This gives the designers at Coast Tile a chance to play with materials and textures. "Porcelain is becoming more popular in countertops. They are arguably the most durable," he continues. "When you think about a Shore outdoor kitchen and the elements, porcelain holds up, and it's not going to stain. Cement is also an option if the customer wants something truly unique. You can add your own colors, almost like epoxy, and practically create your own artwork. It's not for everybody, but it's exciting and can create a conversation piece wherever you use it in the home."

The finish of a stone can also change the look. Dave Cerami, CKBR, president of HomeTech Renovations, says he was one of the first in the industry to take the shine off of natural stone, instead brushing it with a wire brush to create texture. "It adds a beautiful look, rather than the shiny, reflecting surface, and is just a little more special," he says.

In Kzelian's experience, the shiny look still goes into the majority of projects. "About 10 to 15% like to do a matte finish or leather finish," he says. "Polished is still what everybody's asking for."

Tile and Trends
Tile is another product that has evolved with some high-end options that are applicable throughout a home. Cerami says tile could be ceramic, porcelain, stone; and where it's going: foyer, family room, kitchen or bath, determines what to use.

"There are logical deductions on where to use tile. If you're remodeling over a cement slab foundation or floor, tile would be a great choice because you can bind it to the cement sub-base. This is preferable vs. installing a floating wood floor over the concrete," he says. "But I would also recommend a radiant heating system underneath the tile to warm the floor."

He says this would be perfect for a primary bathroom located over a garage or a sun porch that is being converted into a year-round room.

Most of our experts agreed: the bigger the tile, the better. "The larger the tile, the more modern the look, compared to the smaller tiles with the traditional bullnose finish. There's not much of those being requested now. It makes the finished project look dated," says Posidonas.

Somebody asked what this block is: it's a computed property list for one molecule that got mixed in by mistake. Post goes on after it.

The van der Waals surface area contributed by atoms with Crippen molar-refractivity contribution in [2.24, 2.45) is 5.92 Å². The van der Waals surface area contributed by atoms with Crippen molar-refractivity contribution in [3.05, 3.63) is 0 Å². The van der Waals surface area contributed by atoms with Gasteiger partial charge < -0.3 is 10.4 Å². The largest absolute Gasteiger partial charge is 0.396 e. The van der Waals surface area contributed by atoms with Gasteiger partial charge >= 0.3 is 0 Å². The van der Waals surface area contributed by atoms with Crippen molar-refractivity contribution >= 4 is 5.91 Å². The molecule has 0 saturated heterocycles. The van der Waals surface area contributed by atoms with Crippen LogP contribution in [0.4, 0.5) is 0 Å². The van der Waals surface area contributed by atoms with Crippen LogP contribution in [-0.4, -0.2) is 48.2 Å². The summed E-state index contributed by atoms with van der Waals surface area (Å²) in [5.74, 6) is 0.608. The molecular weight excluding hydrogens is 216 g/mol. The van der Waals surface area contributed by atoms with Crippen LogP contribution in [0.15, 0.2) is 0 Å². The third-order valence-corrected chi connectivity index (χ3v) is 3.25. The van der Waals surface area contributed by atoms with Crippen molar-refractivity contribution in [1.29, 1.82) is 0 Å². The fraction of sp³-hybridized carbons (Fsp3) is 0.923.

"People want bigger pieces," Eisele states. "In porcelain, it's either 24 by 48 inches or 12 by 24 inches. The bigger piece allows the movement in the stone to really come out. If you chop it into tiny pieces, it looks busier and clashes."

Porcelain tile can also have a wood-look, which is extremely popular now. "The industry has come pretty far in how authentic the wood grains and patterns look on the porcelain tile. It's like having hardwood without the maintenance," Cerami adds. "Even in that area, there are various aesthetics, such as farmhouse or contemporary and everything in between. It takes an expert to know the difference in the styles."

One element that is immediately associated with tile is grout. The large-format tiles allow for fewer grout lines.

Bernhardt goes back to quartz. "It can be used in bathrooms, even on shower walls, as opposed to tile and offers no grout, no cleaning and it does better with moisture," he says. "Any time you have grout, over time it can discolor or if it comes out, water can get behind it, which you don't want to happen."

Cerami says there are some new performance-based grouts that have less propensity for staining. "Grout is part of having tile, so it's important to use a design-build professional who knows about the performance-based grouts without sand that will repel the typical stains people associate with grout," he advises.

Coast Tile & Marble Supply

Egg Harbor Township, N.J.
(609) 646-9346

HomeTech Renovations
Lower Gwynedd, Pa.
(215) 646-7477

Imperial Marble & Granite
West Chester, Pa.
(610) 738-5277

TriCity Kitchens
Vineland, N.J.
(856) 825-9002

VT Home Improvement
Lyndhurst, N.J.
(973) 489-7899

Published (and copyrighted) in House & Home, Volume 22, Issue 9 (June 2022). 
For more info on House & Home magazine, click here